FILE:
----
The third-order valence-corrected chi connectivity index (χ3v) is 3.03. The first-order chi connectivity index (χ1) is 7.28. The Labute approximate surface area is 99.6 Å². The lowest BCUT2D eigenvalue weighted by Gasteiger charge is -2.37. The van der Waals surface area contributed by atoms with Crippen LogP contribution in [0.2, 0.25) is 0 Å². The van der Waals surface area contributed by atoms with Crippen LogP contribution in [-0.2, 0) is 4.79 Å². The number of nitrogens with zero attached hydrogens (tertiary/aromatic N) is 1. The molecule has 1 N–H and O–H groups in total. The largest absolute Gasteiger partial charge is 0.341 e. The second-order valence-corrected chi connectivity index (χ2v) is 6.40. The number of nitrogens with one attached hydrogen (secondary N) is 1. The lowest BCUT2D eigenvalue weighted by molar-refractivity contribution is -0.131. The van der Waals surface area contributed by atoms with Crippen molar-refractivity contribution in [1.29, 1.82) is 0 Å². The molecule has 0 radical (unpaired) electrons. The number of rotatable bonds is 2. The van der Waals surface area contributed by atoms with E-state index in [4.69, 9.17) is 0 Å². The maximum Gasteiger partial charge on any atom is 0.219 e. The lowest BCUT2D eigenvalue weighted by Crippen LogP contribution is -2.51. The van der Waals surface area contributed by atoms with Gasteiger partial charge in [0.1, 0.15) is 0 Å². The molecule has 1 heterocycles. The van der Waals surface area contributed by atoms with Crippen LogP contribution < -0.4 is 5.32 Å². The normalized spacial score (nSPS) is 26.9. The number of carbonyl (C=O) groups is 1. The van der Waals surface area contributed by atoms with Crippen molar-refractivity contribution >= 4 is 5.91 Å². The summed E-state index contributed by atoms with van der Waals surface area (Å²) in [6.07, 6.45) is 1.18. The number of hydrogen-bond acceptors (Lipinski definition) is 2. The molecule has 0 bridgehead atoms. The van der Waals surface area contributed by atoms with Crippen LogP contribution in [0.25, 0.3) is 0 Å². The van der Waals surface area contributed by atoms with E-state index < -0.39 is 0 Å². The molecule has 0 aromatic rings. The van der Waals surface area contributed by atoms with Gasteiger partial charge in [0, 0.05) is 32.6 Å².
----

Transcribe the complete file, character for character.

The third-order valence-corrected chi connectivity index (χ3v) is 3.03. The first-order chi connectivity index (χ1) is 7.28. The Labute approximate surface area is 99.6 Å². The lowest BCUT2D eigenvalue weighted by Gasteiger charge is -2.37. The van der Waals surface area contributed by atoms with Crippen LogP contribution in [0.2, 0.25) is 0 Å². The van der Waals surface area contributed by atoms with Crippen LogP contribution in [-0.2, 0) is 4.79 Å². The number of nitrogens with zero attached hydrogens (tertiary/aromatic N) is 1. The molecule has 1 N–H and O–H groups in total. The largest absolute Gasteiger partial charge is 0.341 e. The second-order valence-corrected chi connectivity index (χ2v) is 6.40. The number of nitrogens with one attached hydrogen (secondary N) is 1. The lowest BCUT2D eigenvalue weighted by molar-refractivity contribution is -0.131. The van der Waals surface area contributed by atoms with Crippen molar-refractivity contribution in [1.29, 1.82) is 0 Å². The molecule has 0 radical (unpaired) electrons. The number of rotatable bonds is 2. The van der Waals surface area contributed by atoms with E-state index in [4.69, 9.17) is 0 Å². The maximum Gasteiger partial charge on any atom is 0.219 e. The lowest BCUT2D eigenvalue weighted by Crippen LogP contribution is -2.51. The van der Waals surface area contributed by atoms with Gasteiger partial charge in [0.1, 0.15) is 0 Å². The molecule has 1 heterocycles. The van der Waals surface area contributed by atoms with Crippen LogP contribution < -0.4 is 5.32 Å². The normalized spacial score (nSPS) is 26.9. The number of carbonyl (C=O) groups is 1. The van der Waals surface area contributed by atoms with Crippen molar-refractivity contribution >= 4 is 5.91 Å². The summed E-state index contributed by atoms with van der Waals surface area (Å²) in [6.07, 6.45) is 1.18. The number of hydrogen-bond acceptors (Lipinski definition) is 2. The molecule has 0 bridgehead atoms. The van der Waals surface area contributed by atoms with Crippen LogP contribution in [0.25, 0.3) is 0 Å². The van der Waals surface area contributed by atoms with E-state index < -0.39 is 0 Å². The molecule has 0 aromatic rings. The van der Waals surface area contributed by atoms with Gasteiger partial charge in [0, 0.05) is 32.6 Å².